Guild Guide: Pulling the "we need to talk" trigger won't kill the group

Deciding when to bring up the elephant in the room - even if it kills your guild or clan - is a difficult prospect.

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"We need to talk" is one of those phrases that just sounds scary.  Sure, you can make a point of trying to have all of your talks not be negative ones, but the fact is that it just has too much cultural baggage to ever not sound ominous.  If someone ways "we need to talk," you do not think that they want to talk about how awesome your relationship is and how everything is super great.  It's bad news being delivered by phrasing before the actual hammer falls.

The thing is, sometimes you need to have that talk and say it in a way that makes it clear that things are going badly, because that's the only way that you're going to make it clear how serious things are.

Guilds are not romantic relationships.  Not in theory, anyway.  (It is possible your guild runs very differently than any one I've been a part of, and if you're happy, more power to you.)  But they do suffer from just as much potential drama, and boy, when they turn south there can be fireworks.  There are some issues that you just know will end the guild, because so much rage and anger is going to get thrown around that you cannot help but feel the explosion coming even as you say "look, this guild has a problem."

The question becomes when it's worth doing so anyway.  Even though you know it's going to lead to chaos and anger, sometimes it's worth pulling that trigger and starting the argument that may kill the group.  So let's talk about when it is indeed time to start the argument no matter how much you might want the group to stay together.

We're all in something like this mostly together.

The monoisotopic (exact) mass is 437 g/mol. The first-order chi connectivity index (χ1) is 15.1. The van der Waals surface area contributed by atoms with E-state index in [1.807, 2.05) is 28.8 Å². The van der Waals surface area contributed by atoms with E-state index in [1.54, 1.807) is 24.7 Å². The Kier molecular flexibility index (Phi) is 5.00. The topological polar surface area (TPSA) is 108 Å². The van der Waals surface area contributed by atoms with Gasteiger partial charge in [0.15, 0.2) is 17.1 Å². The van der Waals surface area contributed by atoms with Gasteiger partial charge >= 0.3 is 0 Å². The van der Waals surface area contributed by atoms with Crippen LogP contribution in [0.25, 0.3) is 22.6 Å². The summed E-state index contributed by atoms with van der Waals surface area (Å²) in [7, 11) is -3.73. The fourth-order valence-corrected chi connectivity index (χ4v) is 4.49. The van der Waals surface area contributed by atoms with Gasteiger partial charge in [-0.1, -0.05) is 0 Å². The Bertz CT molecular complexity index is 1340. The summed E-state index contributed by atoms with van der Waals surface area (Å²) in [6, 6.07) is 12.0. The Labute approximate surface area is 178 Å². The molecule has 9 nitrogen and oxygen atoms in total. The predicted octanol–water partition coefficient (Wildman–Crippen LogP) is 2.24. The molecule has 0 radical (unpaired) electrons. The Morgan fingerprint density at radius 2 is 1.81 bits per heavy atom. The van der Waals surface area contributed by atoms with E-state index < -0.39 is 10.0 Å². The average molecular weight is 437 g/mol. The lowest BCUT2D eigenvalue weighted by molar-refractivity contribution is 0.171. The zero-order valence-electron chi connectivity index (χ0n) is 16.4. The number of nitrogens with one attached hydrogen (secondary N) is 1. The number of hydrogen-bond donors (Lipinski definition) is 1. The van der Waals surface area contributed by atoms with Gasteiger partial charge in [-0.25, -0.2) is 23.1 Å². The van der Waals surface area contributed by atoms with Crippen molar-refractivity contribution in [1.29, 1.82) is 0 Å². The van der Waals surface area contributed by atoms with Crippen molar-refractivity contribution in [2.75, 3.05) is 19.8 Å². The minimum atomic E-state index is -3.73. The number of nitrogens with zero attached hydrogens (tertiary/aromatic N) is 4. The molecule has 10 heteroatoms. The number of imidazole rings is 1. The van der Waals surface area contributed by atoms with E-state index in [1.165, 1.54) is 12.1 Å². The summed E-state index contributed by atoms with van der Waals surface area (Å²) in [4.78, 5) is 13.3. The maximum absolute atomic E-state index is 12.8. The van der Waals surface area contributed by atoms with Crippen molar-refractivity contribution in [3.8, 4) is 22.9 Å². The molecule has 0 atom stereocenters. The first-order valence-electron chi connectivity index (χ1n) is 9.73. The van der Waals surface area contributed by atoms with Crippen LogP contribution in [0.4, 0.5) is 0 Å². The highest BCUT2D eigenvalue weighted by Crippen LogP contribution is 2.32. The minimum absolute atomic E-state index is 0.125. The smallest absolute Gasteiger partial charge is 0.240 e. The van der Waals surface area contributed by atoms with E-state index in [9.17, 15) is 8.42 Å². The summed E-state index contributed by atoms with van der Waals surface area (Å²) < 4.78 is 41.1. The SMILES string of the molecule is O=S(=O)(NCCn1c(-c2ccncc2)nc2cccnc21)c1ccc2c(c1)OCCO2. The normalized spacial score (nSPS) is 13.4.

When it's potential death vs. certain death

Let's imagine, for a moment, a situation in which person A runs the guild and person B is their right hand and obvious romantic foil.  All well and good, but person B is widely disliked by everyone who was in the guild before, and they're driving away you and other players with their behavior.  No matter how much person A might like them, person B is absolutely going to be the death of the group if allowed to run unchecked.

That makes the choice a very easy one, because you don't actually need to ask.  If you don't start the argument, the guild will die off.  If you start the argument, it might kill the group, but there's a chance it won't.  And in the final assessment, a chance of killing or splitting the group weighed against definitely splitting the group is a pretty easy choice to make.

The difficult part becomes determining when the group has reached a point of no return without drastic action.  More optimistic people than me, for example, might point out that person B might realize their mistakes before the group actually dies.  To that, I say that in all of my time, I've always found that people tend to notice their impacts and mistakes only when they're pointed out - and yes, I am including myself in that grouping.  You may be your own worst critic, but you are not your own best analytical tool.

If you care enough to keep the group together and you simply can't see it happening at all unless someone speaks up. So speak up.  It might kill the group in the process, but that was already a threat.

I just thought it was part of the furniture.

When the solution would be simple

That last scenario I just suggested?  It also falls under this header, and it's an important aspect to consider, because sometimes the real problem is that the powers that be don't want to fix things.